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according advantage agricultural amount annual arts banks become better branch Britain capital cause cent circulating clothing comparatively condition consumers consumption cost cultivation currency demand depend dollars domestic economy effect employed employment encouragement England enhanced equal establishment estimated exchange expense export foreign give gold greater habits hand higher hundred imported improvement income increase individual industry influence instance institutions interest kind labour lands laws less loans loss manufacture materials means measure medium ment money prices necessary object opinion paid particular persons poor population practice production profits proportion prosperity provisions quantity raise rate of wages reason reduced regulation rents require respect rise says seems silver skill society sort species sufficient supply suppose territory thing tion trade transportation United wages wants whole
Page 173 - What is prudence in the conduct of every private family, can scarce be folly in that of a great kingdom. If a foreign country can supply us with a commodity cheaper than we ourselves can make it, better buy it of them with some part of the produce of our own industry, employed in a way in which we have some advantage.
Page 4 - District Clerk's Office. BE IT REMEMBERED, That on the seventh day of May, AD 1828, in the fifty-second year of the Independence of the UNITED STATES OF AMERICA, SG Goodrich, of the said District, has deposited in this office the title of a book, the right whereof he claims as proprietor, in the words following, to wit : " THE CHILD'S BOTANY," In conformity to the act of the Congress of the United States...
Page 170 - The general industry of the society never can exceed what the capital of the society can employ. As the number of workmen that can be kept in employment by any particular person must bear a certain proportion to his capital, so the number of those that can be continually employed by all the members of a great society must bear a certain proportion to the whole capital of that society, and never can exceed that proportion.
Page 225 - We have had some experience of it; several of our young people were formerly brought up at the colleges of the northern provinces; they were instructed in all your sciences; but when they came back to us they were bad runners; ignorant of every means of living in the woods; unable to bear either cold or hunger; knew neither how to build a cabin, take a deer, or kill an enemy; spoke our language imperfectly; were therefore neither fit for hunters, warriors, nor counsellors ; they were totally good...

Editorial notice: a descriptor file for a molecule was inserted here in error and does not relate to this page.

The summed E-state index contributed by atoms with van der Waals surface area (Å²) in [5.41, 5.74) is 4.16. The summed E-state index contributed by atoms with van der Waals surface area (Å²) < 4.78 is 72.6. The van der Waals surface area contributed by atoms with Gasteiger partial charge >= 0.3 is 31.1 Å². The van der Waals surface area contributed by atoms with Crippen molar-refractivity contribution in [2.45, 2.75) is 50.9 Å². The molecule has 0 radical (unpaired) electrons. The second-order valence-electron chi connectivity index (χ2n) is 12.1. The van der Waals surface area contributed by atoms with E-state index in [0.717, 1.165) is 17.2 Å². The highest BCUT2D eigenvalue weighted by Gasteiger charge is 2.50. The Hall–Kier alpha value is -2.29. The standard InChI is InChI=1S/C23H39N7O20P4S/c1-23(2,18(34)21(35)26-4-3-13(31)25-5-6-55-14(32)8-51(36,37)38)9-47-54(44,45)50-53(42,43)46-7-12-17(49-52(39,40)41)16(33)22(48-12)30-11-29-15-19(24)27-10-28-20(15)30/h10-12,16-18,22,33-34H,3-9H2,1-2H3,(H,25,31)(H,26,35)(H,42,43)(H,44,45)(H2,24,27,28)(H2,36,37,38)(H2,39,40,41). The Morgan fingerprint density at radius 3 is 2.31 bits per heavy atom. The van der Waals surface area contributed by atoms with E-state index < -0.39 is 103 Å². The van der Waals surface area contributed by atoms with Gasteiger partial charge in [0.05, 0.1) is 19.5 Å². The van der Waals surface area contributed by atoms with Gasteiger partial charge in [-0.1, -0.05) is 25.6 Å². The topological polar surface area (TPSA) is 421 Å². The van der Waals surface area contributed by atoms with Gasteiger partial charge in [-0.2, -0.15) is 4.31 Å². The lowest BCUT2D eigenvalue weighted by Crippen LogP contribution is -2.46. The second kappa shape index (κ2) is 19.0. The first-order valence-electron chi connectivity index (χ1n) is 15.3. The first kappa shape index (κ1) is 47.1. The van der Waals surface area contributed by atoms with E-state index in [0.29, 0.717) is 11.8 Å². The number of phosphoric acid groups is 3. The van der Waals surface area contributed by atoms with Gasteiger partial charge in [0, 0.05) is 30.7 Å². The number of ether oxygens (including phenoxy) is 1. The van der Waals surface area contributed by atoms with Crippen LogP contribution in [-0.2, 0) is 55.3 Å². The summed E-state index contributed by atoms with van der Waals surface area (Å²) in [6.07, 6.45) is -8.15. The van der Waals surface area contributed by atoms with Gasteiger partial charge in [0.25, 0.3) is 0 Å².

Page 179 - Though for want of such regulations the society should never acquire the proposed manufacture, it would not, upon that account, necessarily be the poorer in any one period of its duration. In every period of its duration its whole capital and industry might still have been employed, though upon different objects, in the manner that was most advantageous at the time. In every period its revenue might have been the greatest which its capital could afford, and both capital and revenue might have been...
Page 173 - To give the monopoly of the home market to the produce of domestic industry, in any particular art or manufacture, is in some measure to direct private people in what manner they ought to employ their capitals, and must in almost all cases be either a useless or a hurtful regulation.
Page 32 - But the eyes of other people are the eyes that ruin us. If all but myself were blind, I should want neither fine clothes, fine houses. nor fine furniture.
Page 178 - By means of such regulations, indeed, a particular manufacture may sometimes be acquired sooner than it could have been otherwise, and after a certain time may be made at home as cheap or cheaper than in the foreign country.
Page 225 - Colleges of the Northern Provinces; they were instructed in all your sciences; but. when they came back to us, they were bad runners, ignorant of every means of living in the woods, unable to bear either cold or hunger, knew neither how to build a cabin, take a deer, or kill an enemy, spoke our language imperfectly, were therefore neither fit for hunters, warriors, nor counsellors; they were totally good for nothing.
Page 173 - If the produce of domestic can be brought there as cheap as that of foreign industry, the regulation is evidently useless. If it cannot, it must generally be hurtful. It is the maxim of every prudent master of a family never to attempt to make at home what it will cost him more to make than to buy.